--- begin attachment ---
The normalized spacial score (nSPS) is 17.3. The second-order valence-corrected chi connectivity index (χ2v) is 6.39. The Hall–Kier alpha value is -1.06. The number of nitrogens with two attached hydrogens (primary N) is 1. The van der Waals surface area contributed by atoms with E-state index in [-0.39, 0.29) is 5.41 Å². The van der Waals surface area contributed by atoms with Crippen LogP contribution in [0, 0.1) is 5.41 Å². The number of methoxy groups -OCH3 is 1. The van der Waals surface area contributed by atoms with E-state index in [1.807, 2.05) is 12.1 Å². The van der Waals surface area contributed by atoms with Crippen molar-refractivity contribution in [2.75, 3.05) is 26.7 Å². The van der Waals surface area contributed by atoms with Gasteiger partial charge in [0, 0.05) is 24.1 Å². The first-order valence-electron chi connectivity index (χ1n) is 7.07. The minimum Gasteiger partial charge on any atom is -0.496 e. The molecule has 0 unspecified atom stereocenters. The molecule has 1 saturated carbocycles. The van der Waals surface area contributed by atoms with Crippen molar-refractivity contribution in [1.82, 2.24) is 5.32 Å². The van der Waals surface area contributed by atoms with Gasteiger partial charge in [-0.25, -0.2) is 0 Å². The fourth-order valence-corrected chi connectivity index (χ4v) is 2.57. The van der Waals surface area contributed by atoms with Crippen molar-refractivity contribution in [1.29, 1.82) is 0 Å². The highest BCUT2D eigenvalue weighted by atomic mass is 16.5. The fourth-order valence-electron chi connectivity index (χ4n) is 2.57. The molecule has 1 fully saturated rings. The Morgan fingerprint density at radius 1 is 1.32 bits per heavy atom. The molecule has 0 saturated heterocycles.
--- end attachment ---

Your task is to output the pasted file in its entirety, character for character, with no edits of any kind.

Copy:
The normalized spacial score (nSPS) is 17.3. The second-order valence-corrected chi connectivity index (χ2v) is 6.39. The Hall–Kier alpha value is -1.06. The number of nitrogens with two attached hydrogens (primary N) is 1. The van der Waals surface area contributed by atoms with E-state index in [-0.39, 0.29) is 5.41 Å². The van der Waals surface area contributed by atoms with Crippen LogP contribution in [0, 0.1) is 5.41 Å². The number of methoxy groups -OCH3 is 1. The van der Waals surface area contributed by atoms with E-state index in [1.807, 2.05) is 12.1 Å². The van der Waals surface area contributed by atoms with Crippen molar-refractivity contribution in [2.75, 3.05) is 26.7 Å². The van der Waals surface area contributed by atoms with Gasteiger partial charge in [0, 0.05) is 24.1 Å². The first-order valence-electron chi connectivity index (χ1n) is 7.07. The minimum Gasteiger partial charge on any atom is -0.496 e. The molecule has 0 unspecified atom stereocenters. The molecule has 1 saturated carbocycles. The van der Waals surface area contributed by atoms with Crippen molar-refractivity contribution in [1.82, 2.24) is 5.32 Å². The van der Waals surface area contributed by atoms with Gasteiger partial charge in [-0.25, -0.2) is 0 Å². The fourth-order valence-corrected chi connectivity index (χ4v) is 2.57. The van der Waals surface area contributed by atoms with Crippen molar-refractivity contribution in [1.29, 1.82) is 0 Å². The highest BCUT2D eigenvalue weighted by atomic mass is 16.5. The fourth-order valence-electron chi connectivity index (χ4n) is 2.57. The molecule has 1 fully saturated rings. The Morgan fingerprint density at radius 1 is 1.32 bits per heavy atom. The molecule has 0 saturated heterocycles.